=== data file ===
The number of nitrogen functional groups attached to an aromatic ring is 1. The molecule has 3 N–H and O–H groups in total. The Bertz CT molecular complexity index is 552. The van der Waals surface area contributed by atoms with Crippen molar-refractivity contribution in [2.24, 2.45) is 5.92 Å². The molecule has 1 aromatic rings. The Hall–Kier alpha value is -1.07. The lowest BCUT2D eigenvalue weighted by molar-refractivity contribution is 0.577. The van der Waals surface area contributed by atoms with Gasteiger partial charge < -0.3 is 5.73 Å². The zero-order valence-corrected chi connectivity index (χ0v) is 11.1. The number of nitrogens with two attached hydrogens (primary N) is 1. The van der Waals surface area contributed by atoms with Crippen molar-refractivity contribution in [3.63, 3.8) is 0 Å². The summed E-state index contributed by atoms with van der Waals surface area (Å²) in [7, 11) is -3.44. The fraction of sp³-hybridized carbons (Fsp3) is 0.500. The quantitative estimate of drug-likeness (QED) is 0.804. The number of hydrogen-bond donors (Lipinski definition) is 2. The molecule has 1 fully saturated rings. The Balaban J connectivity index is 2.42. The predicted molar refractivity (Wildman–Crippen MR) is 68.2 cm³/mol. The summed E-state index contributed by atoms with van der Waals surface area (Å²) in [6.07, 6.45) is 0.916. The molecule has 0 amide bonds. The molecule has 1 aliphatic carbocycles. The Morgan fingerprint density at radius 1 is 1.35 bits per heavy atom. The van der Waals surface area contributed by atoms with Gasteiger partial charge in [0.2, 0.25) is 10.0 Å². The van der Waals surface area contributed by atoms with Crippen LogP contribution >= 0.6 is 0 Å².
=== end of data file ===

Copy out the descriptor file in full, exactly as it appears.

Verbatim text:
The number of nitrogen functional groups attached to an aromatic ring is 1. The molecule has 3 N–H and O–H groups in total. The Bertz CT molecular complexity index is 552. The van der Waals surface area contributed by atoms with Crippen molar-refractivity contribution in [2.24, 2.45) is 5.92 Å². The molecule has 1 aromatic rings. The Hall–Kier alpha value is -1.07. The lowest BCUT2D eigenvalue weighted by molar-refractivity contribution is 0.577. The van der Waals surface area contributed by atoms with Gasteiger partial charge < -0.3 is 5.73 Å². The zero-order valence-corrected chi connectivity index (χ0v) is 11.1. The number of nitrogens with two attached hydrogens (primary N) is 1. The van der Waals surface area contributed by atoms with Crippen molar-refractivity contribution in [3.63, 3.8) is 0 Å². The summed E-state index contributed by atoms with van der Waals surface area (Å²) in [7, 11) is -3.44. The fraction of sp³-hybridized carbons (Fsp3) is 0.500. The quantitative estimate of drug-likeness (QED) is 0.804. The number of hydrogen-bond donors (Lipinski definition) is 2. The molecule has 1 fully saturated rings. The Balaban J connectivity index is 2.42. The predicted molar refractivity (Wildman–Crippen MR) is 68.2 cm³/mol. The summed E-state index contributed by atoms with van der Waals surface area (Å²) in [6.07, 6.45) is 0.916. The molecule has 0 amide bonds. The molecule has 1 aliphatic carbocycles. The Morgan fingerprint density at radius 1 is 1.35 bits per heavy atom. The van der Waals surface area contributed by atoms with Gasteiger partial charge in [0.2, 0.25) is 10.0 Å². The van der Waals surface area contributed by atoms with Crippen LogP contribution >= 0.6 is 0 Å².